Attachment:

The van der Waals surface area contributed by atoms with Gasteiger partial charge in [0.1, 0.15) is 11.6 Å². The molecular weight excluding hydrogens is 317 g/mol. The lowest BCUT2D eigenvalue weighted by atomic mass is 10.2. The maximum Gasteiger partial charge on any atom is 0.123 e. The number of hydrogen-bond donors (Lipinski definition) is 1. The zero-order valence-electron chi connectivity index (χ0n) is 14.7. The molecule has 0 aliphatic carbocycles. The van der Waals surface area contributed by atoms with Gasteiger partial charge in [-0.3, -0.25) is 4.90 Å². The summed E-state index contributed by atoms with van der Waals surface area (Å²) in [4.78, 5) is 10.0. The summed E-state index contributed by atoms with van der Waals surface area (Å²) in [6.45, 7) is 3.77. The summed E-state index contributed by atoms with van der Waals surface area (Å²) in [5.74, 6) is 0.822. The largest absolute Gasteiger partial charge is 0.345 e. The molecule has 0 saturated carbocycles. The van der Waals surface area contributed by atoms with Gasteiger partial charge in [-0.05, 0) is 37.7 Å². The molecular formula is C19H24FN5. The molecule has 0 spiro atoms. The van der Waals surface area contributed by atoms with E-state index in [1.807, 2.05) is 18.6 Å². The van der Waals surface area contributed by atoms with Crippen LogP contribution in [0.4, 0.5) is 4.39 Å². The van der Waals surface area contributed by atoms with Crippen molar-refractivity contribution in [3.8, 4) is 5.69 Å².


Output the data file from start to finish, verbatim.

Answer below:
The van der Waals surface area contributed by atoms with Gasteiger partial charge in [0.1, 0.15) is 11.6 Å². The molecular weight excluding hydrogens is 317 g/mol. The lowest BCUT2D eigenvalue weighted by atomic mass is 10.2. The maximum Gasteiger partial charge on any atom is 0.123 e. The number of hydrogen-bond donors (Lipinski definition) is 1. The zero-order valence-electron chi connectivity index (χ0n) is 14.7. The molecule has 0 aliphatic carbocycles. The van der Waals surface area contributed by atoms with Gasteiger partial charge in [-0.3, -0.25) is 4.90 Å². The summed E-state index contributed by atoms with van der Waals surface area (Å²) in [4.78, 5) is 10.0. The summed E-state index contributed by atoms with van der Waals surface area (Å²) in [6.45, 7) is 3.77. The summed E-state index contributed by atoms with van der Waals surface area (Å²) in [5.74, 6) is 0.822. The largest absolute Gasteiger partial charge is 0.345 e. The molecule has 0 saturated carbocycles. The van der Waals surface area contributed by atoms with Gasteiger partial charge in [-0.05, 0) is 37.7 Å². The molecular formula is C19H24FN5. The molecule has 0 spiro atoms. The van der Waals surface area contributed by atoms with E-state index in [1.807, 2.05) is 18.6 Å². The van der Waals surface area contributed by atoms with Crippen LogP contribution in [0.4, 0.5) is 4.39 Å². The van der Waals surface area contributed by atoms with Crippen molar-refractivity contribution in [3.8, 4) is 5.69 Å².